Extinguish a torch
3 AP. Effort describes smothering the torch with a cloth or grounding the flame by stamping or striking it out. If the torch can be doused in water, the cost is 1 AP.
Free shield from arm
3 AP. Describes time needed to unstrap a shield from the combatant's arm, including situations where the shield has failed save as an item. A damaged shield that is not freed will decrease armour class by 2 points. Cost in AP presumes the shield is dropped and not slung over the character's shoulder.
Kneel a camel
3 AP. Describes the process of the camel's front legs buckling so that the camel kneels on its front legs, before the camel's back legs seat and the camel is seated. This allows a comfortable dismount for the rider. Camels being taller than a horse, it is difficult to dismount from a camel any other way.
Kneel an elephant
5 AP. Describes the elephant bending it's "wrists" and forward elbows, while kneeling on its back legs. The rider can then climb upon its front leg, gripping the ears or the trunk, or by stepping on the elephant's trunk. The distance climbed is about four feet; the rider swings a leg over the elephant's neck before the animal is given a cue to rise. If the elephant has a howdah, there will be steps that will allow entering the carriage.
Leave a melee hex
1 AP. When engaged in a melee hex, the combatant must pay a cost to break off the combat so that any other adjacent hex can be entered. This cost is ignored if the enemy has been stunned, is actively engaged with another combatant.
Light a candle or spill
1 AP. Assumes the candle or spill, and a flame or tinder box, are at hand, so that the spill can be lit.
Light a lantern
4 AP. Touching a side thumb lever, the glass bubble of a lantern is lifted slightly, so that a lit spill can be applied. The flame is drawn into the globe, setting the wick aflame; the amount of air reaching the wick is then adjusted with the lantern's turn-key, ensuring the flame does not go out when the lever is released. Lanterns cannot be lit using a tinder box.
Light a torch
2 AP. Assumes torch and flame are at hand, so that the flame can be applied long enough to ensure the oilcloth wrapped around the torch is able to catch fire and remain burning. If the torch is wet, it will require two complete rounds to light, requiring an open flame. Torches cannot be lit using a tinder box.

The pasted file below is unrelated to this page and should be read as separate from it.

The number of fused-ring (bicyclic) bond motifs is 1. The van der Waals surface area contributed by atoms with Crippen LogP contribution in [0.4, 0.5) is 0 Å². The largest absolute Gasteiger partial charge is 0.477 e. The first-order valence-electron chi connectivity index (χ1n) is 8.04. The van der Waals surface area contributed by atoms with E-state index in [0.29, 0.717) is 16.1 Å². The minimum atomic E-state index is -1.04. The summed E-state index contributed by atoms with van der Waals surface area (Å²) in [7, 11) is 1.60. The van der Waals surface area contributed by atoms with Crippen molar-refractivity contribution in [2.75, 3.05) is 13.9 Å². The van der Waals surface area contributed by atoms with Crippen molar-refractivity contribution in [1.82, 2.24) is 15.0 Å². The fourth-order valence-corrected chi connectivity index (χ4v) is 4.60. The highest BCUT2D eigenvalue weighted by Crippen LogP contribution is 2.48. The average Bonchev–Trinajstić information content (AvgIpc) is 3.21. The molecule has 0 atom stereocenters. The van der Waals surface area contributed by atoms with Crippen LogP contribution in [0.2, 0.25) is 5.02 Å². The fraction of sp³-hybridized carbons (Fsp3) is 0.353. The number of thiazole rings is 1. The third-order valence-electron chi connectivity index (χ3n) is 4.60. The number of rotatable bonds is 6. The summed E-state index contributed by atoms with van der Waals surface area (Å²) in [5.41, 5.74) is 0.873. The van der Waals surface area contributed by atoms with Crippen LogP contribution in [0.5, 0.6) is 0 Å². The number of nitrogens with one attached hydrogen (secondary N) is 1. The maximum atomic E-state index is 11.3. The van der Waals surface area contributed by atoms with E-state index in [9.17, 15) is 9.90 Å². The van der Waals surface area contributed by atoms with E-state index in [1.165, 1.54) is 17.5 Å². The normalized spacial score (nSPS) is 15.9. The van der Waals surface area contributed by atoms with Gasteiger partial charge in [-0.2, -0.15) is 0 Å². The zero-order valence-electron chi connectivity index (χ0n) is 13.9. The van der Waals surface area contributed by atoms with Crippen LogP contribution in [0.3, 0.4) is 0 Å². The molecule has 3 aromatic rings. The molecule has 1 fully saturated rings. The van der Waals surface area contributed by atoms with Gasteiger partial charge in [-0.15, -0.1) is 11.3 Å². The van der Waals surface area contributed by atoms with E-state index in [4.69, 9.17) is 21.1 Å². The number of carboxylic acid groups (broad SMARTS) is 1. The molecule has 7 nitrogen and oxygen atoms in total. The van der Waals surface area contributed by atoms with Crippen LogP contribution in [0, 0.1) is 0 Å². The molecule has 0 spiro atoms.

Load a bow, aim and fire
Requires 1 round, then 2 AP on the second round after the bow is loaded. Allows an arrow to be fired every other round. The length of time includes selecting an arrow while consciously observing the battlefield and judging the position and movement of the intended target. Loading a weapon can be done while sighting.
Characters with multiple attacks per round may perform both loading and firing at a cost of 3 AP. This 3 AP can be stretched over two rounds; therefore, a character with 2 attacks per round can load the bow (1 AP) at the end of the first round and then aim (1 AP) and fire (1 AP) in the round thereafter; and if he or she has 3 more action points after that, another shot can be fired in that round using 3 more AP.
Load and fire a bow without aiming
4 AP; can be performed in one round. Describes preparing a long or short bow without attention paid to the combatant's surroundings, so as to concentrate on the action itself. Doing the action in this way incurs a -4 penalty to hit. Characters with multiple attacks per round may perform the action at a cost of 2 AP.
Load a heavy crossbow
11 AP. Describes not only the use of both hands, but also a stirrup for one foot to hook onto, though some varieties feature a spike that can be sunk into soft ground, to stabilize the weapon while it is being loaded. The heavy crossbow is then cranked with a turn-wheel, until the drawstring is tight, so that the weapon is ready to fire. A minimum strength of 8 is required. The action is usually completed with three or four rounds. The crossbow can be loaded up to five rounds prior to firing without reducing the tension on the bowstring, but if it not loosened by that time, the bowstring has a 10% chance per round thereafter of being ruined and made unusable. If there is time, the weapon can be fired in the same round that it has completed loading with no penalty. Having the multiple attacks per round does not reduce the time necessary to load. Any person with sufficient strength can load a crossbow.
Load a light crossbow
8 AP. Describes not only the use of both hands, but also a stirrup for one foot to hook onto. A single lever is pulled back in one movement to load the crossbow, once the bowstring is fitted correctly. A minimum strength of 9 is required. Once the drawstring is tight, the weapon is ready to fire. The action is usually completed in 2 to 3 rounds. The crossbow can be loaded up to five rounds prior to firing without reducing the tension on the bowstring, but if it not loosened by that time, the bowstring has a 10% chance per round thereafter of being ruined and made unusable. If there is time, the weapon can be fired in the same round that it has completed loading with no penalty. Having the multiple attacks per round does not reduce the time necessary to load. Any person with sufficient strength can load a crossbow.